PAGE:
A 1D ring buffer using numpy arrays, designed to efficiently handle
    real-time audio buffering. Modified from
    def __init__(self, length, dtype=np.float32):
        :param int length: Number of samples in this buffer

        self._length = length
        self._buf = np.zeros(length, dtype=dtype)
        self._bufrange = np.arange(length)
        self._idx = 0  # the oldest location

    def update(self, arr):
        Adds 1D array to ring buffer. Note that ``len(arr)`` must be anything
        smaller than ``self.length``, otherwise it will error.
        len_arr = len(arr)
        assert len_arr < self._length, "RingBuffer too small for this update!"
        idxs = (self._idx + self._bufrange[:len_arr]) % self._length
        self._buf[idxs] = arr
        self._idx = idxs[-1] + 1  # this will be the new oldest location

    def read(self):
        Returns a copy of the whole ring buffer, unwrapped in a way that the
        first element is the oldest, and the last is the newest.
        idxs = (self._idx + self._bufrange) % self._length  # read from oldest
        result = self._buf[idxs]
        return result

We can see that the datastructure keeps track of all the indexing, and users are left with the simplest interface: rb.update(arr) to add an arr of length smaller than the ring buffer, and to retrieve the full buffer in FIFO order.

Multiple threads

Usually, we parallelize a program as a way of speeding it up, by distributing the computations. This case is different:

  • In order to handle user input in real time (e.g. button clicked, window closed), the GUI must be constantly checking for updates. Tkinter does this with the so-called mainloop, which must be started whenever the app is run.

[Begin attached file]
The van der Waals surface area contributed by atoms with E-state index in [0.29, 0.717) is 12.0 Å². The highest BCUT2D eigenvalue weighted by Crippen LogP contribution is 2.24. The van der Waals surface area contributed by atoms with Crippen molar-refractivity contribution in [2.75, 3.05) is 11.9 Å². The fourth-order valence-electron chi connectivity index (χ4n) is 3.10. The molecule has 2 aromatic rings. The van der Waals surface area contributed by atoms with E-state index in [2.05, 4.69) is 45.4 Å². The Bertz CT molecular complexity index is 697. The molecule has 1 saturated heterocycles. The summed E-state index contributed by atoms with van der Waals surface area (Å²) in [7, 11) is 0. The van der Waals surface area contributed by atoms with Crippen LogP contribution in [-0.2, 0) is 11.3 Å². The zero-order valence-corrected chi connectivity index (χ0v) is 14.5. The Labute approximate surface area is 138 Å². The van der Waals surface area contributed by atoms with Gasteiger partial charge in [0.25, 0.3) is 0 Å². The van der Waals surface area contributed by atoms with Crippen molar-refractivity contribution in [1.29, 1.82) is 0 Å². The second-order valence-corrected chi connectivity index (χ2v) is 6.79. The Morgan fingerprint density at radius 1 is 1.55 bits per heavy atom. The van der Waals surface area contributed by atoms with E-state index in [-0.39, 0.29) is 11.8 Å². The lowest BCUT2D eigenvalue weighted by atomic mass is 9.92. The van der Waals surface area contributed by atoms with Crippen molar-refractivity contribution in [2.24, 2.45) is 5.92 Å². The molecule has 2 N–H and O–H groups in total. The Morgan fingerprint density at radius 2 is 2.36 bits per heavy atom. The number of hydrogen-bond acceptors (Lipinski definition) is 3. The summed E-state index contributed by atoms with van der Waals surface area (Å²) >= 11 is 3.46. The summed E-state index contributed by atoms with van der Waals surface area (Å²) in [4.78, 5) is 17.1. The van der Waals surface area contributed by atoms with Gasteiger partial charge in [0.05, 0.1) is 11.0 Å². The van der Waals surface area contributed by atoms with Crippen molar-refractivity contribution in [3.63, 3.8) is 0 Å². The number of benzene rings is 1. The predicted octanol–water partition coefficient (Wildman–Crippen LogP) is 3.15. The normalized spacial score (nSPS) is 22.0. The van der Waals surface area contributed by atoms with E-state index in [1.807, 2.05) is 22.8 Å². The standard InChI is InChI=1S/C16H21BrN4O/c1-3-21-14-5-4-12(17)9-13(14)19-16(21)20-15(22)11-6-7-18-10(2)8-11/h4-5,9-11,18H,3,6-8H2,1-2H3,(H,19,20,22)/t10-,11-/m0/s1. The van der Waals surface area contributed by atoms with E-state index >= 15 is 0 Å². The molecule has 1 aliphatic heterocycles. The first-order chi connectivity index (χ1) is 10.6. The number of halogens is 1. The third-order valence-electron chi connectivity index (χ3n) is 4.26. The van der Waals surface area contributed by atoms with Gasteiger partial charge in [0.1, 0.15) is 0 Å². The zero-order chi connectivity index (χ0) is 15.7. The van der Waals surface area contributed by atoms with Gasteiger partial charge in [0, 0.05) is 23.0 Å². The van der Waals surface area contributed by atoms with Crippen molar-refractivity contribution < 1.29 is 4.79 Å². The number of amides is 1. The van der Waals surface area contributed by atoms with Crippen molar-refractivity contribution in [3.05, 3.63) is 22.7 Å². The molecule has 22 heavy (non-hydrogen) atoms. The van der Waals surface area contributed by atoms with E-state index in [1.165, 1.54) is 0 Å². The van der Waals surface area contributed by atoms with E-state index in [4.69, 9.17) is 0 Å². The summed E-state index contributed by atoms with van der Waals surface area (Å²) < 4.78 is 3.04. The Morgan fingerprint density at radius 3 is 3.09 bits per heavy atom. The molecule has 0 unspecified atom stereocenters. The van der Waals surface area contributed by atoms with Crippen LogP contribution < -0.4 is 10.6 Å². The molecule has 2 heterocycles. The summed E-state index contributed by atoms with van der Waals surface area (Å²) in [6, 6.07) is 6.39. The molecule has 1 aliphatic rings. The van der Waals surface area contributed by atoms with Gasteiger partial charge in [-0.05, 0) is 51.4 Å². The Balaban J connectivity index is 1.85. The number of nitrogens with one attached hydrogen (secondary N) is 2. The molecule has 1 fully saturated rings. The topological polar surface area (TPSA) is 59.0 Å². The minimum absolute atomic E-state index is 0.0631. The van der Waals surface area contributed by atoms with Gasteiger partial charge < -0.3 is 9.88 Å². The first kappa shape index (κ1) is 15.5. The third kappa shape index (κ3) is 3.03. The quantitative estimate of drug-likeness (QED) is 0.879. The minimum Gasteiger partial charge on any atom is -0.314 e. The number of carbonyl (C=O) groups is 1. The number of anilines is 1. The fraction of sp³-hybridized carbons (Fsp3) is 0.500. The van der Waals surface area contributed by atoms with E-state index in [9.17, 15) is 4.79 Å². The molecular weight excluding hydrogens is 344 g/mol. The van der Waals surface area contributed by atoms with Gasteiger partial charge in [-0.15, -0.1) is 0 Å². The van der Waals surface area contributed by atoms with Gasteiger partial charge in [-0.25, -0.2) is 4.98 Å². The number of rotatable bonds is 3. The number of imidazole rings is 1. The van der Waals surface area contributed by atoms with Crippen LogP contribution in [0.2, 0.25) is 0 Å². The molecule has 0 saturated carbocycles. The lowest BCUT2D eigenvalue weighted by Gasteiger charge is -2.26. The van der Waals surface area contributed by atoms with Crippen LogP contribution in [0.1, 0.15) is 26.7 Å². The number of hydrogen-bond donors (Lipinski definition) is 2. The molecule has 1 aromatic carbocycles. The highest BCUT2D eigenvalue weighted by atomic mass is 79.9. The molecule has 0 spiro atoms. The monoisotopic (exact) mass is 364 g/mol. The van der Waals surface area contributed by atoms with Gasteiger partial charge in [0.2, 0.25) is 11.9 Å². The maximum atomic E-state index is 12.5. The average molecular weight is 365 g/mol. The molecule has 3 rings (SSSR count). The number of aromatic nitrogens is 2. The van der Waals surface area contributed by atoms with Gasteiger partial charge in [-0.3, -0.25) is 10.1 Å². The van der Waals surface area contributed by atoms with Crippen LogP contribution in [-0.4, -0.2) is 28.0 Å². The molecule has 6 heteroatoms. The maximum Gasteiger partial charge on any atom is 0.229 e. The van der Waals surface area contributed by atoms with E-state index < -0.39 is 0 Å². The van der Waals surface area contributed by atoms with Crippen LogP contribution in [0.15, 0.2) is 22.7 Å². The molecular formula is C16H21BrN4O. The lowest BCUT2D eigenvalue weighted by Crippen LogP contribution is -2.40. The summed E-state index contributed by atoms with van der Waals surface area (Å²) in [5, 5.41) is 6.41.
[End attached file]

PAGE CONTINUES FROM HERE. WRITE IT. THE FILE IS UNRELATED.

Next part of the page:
• Although the deep neural network used for detection is relatively fast, it still takes a substantial fraction of a second to perform a single detection. If we perform this detection inside of the mainloop, every other computation in the app will be interrupted during that time. This heavily affects app responsiveness, and even worse, we may miss audio data from the microphone.

  • Similarly, the audio server will be constantly streaming small packets of sound from the microphone into the buffer. We also wouldn’t like this to interfer with the mainloop, or vice versa.

The solution for all these problems is multithreading: We run the mainloop in the main thread, and the recording loop and detection loop on separate subthreads, as illustrated by the image below:

We see that, thanks to the nature of the ringbuffer, we don’t need to bother about synchronizing the subthreads: the audio loop will write on the ring buffer at the desired rate, and the detector will read the ring buffer at its own pace (as fast as the thread permits it), getting the full expected length with temporal consistency in every read.

General warning about consistency in multithreading
OK, not really, one thing that may happen is race conditions: Since the ring buffer update takes several steps, it could happen that the detector reads from the buffer while it is getting updated, leading to a packet displacement from the end to the beginning. This can be addressed by making the update() operation atomary e.g. using semaphores (thanks again Edsger!). In our case, we found that this doesn’t affect demo performance, probably because this rarely happens, and whenever happens it affects only ~2.5% of the buffer on one of its endpoints, so we left it as-is. Still, it should be addressed in more critical applications.

One last thing: whenever closing the Tkinter app while a slow subthread is running (e.g. if the user presses Exit before Stop in the middle of a detection), we have to wait for the thread to end, otherwise this could lead to segmentation faults or even worse things depending on the nature of the subthread.